Properties of fabrics

The topology of a knitted fabric is relatively complex. Unlike woven fabrics, where strands usually run straight horizontally and vertically, yarn that has been knitted follows a loopy path along its row, as with the red strand in the diagram at left, in which the loops of one row have all been pulled through the loops of the row below it. Because there is no single straight line of yarn anywhere in the pattern, a knitted piece can stretch in all directions. This elasticity is unavailable from woven fabrics, which only stretch along the bias. Many modern stretchy garments, even as they rely on elastic synthetic materials for some stretch, also achieve at least some of their stretch through knitted patterns. Close-up of front of stockinette stitch Close-up of back of stockinette stitch, also same appearance as reverse stockinette stitch The basic knitted fabric (as in the diagram, and usually called a stocking or stockinette pattern) has a definite "right side" and "wrong side". On the right side, the visible portions of the loops are the verticals connecting two rows, arranged in a grid of V shapes. On the wrong side, the ends of the loops are visible, both the tops and bottoms, creating a m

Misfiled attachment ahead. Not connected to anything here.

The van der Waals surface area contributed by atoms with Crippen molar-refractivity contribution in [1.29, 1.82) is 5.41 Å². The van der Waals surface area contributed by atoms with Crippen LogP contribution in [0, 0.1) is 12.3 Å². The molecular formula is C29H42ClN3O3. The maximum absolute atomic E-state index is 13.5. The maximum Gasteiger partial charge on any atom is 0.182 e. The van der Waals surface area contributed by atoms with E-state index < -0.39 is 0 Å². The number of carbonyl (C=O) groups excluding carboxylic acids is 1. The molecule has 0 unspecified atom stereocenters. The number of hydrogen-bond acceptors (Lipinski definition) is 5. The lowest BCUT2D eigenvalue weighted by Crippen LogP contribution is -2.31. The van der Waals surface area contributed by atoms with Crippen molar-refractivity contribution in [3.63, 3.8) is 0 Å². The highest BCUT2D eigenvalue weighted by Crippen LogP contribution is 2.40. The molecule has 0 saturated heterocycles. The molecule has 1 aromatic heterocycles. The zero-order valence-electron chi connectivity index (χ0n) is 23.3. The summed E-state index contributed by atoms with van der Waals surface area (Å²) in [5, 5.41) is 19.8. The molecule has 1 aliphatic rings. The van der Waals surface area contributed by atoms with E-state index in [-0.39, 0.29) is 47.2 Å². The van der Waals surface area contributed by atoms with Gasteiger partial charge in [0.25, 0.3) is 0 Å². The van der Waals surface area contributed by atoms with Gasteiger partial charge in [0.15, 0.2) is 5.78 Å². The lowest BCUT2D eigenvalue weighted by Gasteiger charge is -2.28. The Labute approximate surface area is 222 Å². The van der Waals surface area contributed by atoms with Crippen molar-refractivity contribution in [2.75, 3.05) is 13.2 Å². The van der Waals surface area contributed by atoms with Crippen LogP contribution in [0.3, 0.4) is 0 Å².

ch more bumpy texture sometimes called reverse stockinette. (Despite being the "wrong side," reverse stockinette is frequently used as a pattern in its own right.) Because the yarn holding rows together is all on the front, and the yarn holding side-by-side stitches together is all on the back, stockinette fabric has a strong tendency to curl toward the front on the top and bottom, and toward the back on the left and right side. Stitches can be worked from either side, and various patterns are created by mixing regular knit stitches with the "wrong side" stitches, known as purl stitches, either in columns (ribbing), rows (garter, welting), or more complex patterns. Each such fabric has different properties: a garter stitch has much more vertical stretch, while ribbing stretches much more horizontally. Because of their front-back symmetry, these two fabrics have little curl, making them popular as edging, even when their stretch properties are not desired. Different combinations of knit and purl stitches, along with more advanced techniques, generate fabrics of considerably variable consistency, from gauzy to very dense, from highly stretchy to relatively stiff, from flat to tightly curled, and so on.